Brief History of Vershire
On August 3, 1781, Vermont granted
the 21,961 acres that were to become Vershire to Capt. Abner Seelye and
64 others. This is rather late in Vermont history, just ten years before
the Republic of Vermont merged with its larger neighbor to the South. One
Lenox Titus had settled in the town in 1779 as its first permanent settler.
The town was originally named
Malden, but quickly became Vershire as an amalgam of Vermont and New HampSHIRE,
being as the town offers the first views of the latter when coming from
the west. In the 1791 census, there were 439 people (nine more than in
1980). The town center was located where the Mountain School is now found,
which is why this is Vershire Center Road. This was a typical placement
in the late eighteenth century, when it was much easier to make roads along
ridge lines than in valleys. The population centers did not descend to
the valleys until communication lines (railroads and roads) were complete.
A congregational church was built there in 1802 and Maltby's Tavern served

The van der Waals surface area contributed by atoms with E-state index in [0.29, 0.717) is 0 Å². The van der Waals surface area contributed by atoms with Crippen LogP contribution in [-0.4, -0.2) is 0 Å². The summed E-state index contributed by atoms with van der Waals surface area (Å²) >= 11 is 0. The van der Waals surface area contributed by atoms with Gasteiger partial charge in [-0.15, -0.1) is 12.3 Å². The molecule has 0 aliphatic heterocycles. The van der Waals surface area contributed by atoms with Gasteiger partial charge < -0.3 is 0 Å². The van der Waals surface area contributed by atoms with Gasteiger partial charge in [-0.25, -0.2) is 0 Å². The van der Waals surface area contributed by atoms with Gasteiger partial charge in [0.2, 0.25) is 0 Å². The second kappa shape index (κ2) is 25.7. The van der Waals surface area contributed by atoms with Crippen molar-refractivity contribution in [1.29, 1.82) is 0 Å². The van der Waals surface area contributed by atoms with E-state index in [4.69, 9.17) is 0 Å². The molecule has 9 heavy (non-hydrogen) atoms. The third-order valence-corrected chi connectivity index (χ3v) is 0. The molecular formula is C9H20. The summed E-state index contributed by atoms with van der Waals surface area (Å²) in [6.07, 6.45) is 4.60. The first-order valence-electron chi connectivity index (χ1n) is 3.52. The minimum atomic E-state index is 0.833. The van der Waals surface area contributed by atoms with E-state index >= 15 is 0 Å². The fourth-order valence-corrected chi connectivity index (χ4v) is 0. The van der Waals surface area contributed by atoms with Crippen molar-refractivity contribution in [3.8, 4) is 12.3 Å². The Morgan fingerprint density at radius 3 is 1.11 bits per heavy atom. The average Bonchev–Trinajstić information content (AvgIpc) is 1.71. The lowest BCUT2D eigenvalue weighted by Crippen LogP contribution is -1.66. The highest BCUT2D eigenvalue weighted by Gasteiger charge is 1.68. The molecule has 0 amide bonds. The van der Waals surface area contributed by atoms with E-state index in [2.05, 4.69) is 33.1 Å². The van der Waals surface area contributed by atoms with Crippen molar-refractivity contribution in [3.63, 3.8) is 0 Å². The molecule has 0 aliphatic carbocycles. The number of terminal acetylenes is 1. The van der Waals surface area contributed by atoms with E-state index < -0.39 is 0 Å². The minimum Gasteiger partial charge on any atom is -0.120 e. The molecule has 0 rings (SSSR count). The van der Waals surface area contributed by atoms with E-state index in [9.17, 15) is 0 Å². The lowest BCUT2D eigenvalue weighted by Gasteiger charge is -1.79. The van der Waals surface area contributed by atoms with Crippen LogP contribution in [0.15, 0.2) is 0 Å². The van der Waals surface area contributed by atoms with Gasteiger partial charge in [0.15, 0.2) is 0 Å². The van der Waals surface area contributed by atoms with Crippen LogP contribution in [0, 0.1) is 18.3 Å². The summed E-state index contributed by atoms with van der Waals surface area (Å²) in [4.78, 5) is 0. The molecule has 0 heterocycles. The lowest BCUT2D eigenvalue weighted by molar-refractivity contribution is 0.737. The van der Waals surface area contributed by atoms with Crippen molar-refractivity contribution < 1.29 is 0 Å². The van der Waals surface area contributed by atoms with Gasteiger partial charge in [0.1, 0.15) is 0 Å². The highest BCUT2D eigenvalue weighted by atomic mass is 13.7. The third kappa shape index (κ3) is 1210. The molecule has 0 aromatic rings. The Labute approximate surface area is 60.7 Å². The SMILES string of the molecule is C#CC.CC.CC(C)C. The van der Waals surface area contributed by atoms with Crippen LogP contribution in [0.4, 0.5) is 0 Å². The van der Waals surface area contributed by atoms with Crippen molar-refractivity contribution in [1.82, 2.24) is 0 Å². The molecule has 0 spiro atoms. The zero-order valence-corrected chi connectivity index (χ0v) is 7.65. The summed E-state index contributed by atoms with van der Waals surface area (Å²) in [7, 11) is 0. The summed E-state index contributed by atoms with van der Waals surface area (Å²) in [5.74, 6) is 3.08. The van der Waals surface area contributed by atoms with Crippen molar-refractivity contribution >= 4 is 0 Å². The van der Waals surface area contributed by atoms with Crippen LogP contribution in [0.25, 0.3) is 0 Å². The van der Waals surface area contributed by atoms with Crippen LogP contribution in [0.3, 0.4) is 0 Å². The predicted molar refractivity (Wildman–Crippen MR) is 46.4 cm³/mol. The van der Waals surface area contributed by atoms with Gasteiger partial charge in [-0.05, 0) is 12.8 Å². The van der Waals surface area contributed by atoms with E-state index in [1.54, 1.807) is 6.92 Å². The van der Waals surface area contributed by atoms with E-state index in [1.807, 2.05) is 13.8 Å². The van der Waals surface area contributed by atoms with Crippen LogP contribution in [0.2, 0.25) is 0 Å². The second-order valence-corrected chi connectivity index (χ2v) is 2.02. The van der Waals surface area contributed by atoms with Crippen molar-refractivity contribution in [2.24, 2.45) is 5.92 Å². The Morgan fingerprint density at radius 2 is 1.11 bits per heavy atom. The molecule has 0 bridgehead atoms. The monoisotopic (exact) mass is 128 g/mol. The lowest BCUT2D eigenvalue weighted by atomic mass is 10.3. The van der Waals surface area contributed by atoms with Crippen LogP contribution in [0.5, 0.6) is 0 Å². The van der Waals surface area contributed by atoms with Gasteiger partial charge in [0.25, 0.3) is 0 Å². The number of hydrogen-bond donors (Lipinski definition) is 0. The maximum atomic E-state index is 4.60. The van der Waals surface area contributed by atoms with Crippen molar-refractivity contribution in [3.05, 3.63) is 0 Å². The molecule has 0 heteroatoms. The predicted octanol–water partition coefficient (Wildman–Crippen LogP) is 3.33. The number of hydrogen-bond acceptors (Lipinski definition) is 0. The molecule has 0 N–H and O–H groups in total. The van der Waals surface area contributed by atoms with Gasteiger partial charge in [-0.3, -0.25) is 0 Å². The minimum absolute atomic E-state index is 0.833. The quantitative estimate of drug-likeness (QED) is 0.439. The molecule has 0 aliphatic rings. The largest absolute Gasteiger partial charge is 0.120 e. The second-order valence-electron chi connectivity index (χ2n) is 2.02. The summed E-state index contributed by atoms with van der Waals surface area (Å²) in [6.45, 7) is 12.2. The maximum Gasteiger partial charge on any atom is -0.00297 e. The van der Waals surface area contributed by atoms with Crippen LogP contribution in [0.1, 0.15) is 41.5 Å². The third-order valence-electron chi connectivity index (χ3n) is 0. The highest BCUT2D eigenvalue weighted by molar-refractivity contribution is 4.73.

Trees were felled to clear the
land and provided lumber, fuel, and were used to make potash, a valuable
export as fertilizer to England. The principal crops were corn, wheat,
oats, barley, flax, buckwheat, and potatoes. Plowing power and transportation
was supplied by oxen and horses.
Along the major watercourses,
mills were set up from grinding the grain crops and sawing lumber. One
such mill was located just down the hill where Eastman's Cross Road meets
South Vershire Road. Vershire seems to have been fairly typical of Vermont
in its population patterns. It grew to 1311 in the 1810 census, but dropped
for the next twenty years as the opening of the Erie Canal opened the prime
agricultural lands of the Midwest. The sheep boom seems to have kept down
emigration in 1840, when the population shot up to 1998. But by 1860, Vershire
was down to just over a thousand inhabitants.
One hundred and thirteen (113)
Vershire men, over ten percent of the population, fought in the Civil War
and 13 lost their lives. The twenty years after the war brought the copper
boom. The Vermont Copper Mining Company opened in 1854, with ownership
by New York speculators, including Smith Ely. The first manager was Thomas
Pollard, a 38-year-old Cornish miner, who had immigrated in 1842 and worked
mines in Pennsylvania and other states. The Vershire mine, located on Copper
Fields Road, which leads down from here to West Fairlee, became a significant